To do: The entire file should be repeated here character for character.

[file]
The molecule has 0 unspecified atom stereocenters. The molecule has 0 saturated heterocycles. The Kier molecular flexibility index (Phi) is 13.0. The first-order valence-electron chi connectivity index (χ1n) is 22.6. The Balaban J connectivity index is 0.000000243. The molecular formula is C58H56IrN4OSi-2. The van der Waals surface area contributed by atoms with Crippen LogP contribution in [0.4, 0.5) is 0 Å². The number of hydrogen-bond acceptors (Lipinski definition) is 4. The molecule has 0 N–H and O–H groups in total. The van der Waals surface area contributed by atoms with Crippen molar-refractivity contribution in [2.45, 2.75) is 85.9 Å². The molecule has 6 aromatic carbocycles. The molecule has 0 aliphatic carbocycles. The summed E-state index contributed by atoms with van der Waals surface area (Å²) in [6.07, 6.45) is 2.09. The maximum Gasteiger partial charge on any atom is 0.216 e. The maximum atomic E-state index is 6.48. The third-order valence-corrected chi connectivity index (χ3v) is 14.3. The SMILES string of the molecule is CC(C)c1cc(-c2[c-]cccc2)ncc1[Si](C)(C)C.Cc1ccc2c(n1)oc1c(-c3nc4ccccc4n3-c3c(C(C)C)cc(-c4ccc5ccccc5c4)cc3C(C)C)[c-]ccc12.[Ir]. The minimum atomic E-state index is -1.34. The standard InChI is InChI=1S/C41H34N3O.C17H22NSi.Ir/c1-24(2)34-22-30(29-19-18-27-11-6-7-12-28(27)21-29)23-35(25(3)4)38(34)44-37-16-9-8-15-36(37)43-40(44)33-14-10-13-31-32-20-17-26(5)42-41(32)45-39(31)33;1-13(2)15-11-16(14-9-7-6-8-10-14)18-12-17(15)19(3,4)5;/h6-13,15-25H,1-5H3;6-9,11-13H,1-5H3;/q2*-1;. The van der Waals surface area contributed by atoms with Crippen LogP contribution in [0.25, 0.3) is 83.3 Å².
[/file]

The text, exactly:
The molecule has 0 unspecified atom stereocenters. The molecule has 0 saturated heterocycles. The Kier molecular flexibility index (Phi) is 13.0. The first-order valence-electron chi connectivity index (χ1n) is 22.6. The Balaban J connectivity index is 0.000000243. The molecular formula is C58H56IrN4OSi-2. The van der Waals surface area contributed by atoms with Crippen LogP contribution in [0.4, 0.5) is 0 Å². The number of hydrogen-bond acceptors (Lipinski definition) is 4. The molecule has 0 N–H and O–H groups in total. The van der Waals surface area contributed by atoms with Crippen molar-refractivity contribution in [2.45, 2.75) is 85.9 Å². The molecule has 6 aromatic carbocycles. The molecule has 0 aliphatic carbocycles. The summed E-state index contributed by atoms with van der Waals surface area (Å²) in [6.07, 6.45) is 2.09. The maximum Gasteiger partial charge on any atom is 0.216 e. The maximum atomic E-state index is 6.48. The third-order valence-corrected chi connectivity index (χ3v) is 14.3. The SMILES string of the molecule is CC(C)c1cc(-c2[c-]cccc2)ncc1[Si](C)(C)C.Cc1ccc2c(n1)oc1c(-c3nc4ccccc4n3-c3c(C(C)C)cc(-c4ccc5ccccc5c4)cc3C(C)C)[c-]ccc12.[Ir]. The minimum atomic E-state index is -1.34. The standard InChI is InChI=1S/C41H34N3O.C17H22NSi.Ir/c1-24(2)34-22-30(29-19-18-27-11-6-7-12-28(27)21-29)23-35(25(3)4)38(34)44-37-16-9-8-15-36(37)43-40(44)33-14-10-13-31-32-20-17-26(5)42-41(32)45-39(31)33;1-13(2)15-11-16(14-9-7-6-8-10-14)18-12-17(15)19(3,4)5;/h6-13,15-25H,1-5H3;6-9,11-13H,1-5H3;/q2*-1;. The van der Waals surface area contributed by atoms with Crippen LogP contribution in [0.25, 0.3) is 83.3 Å².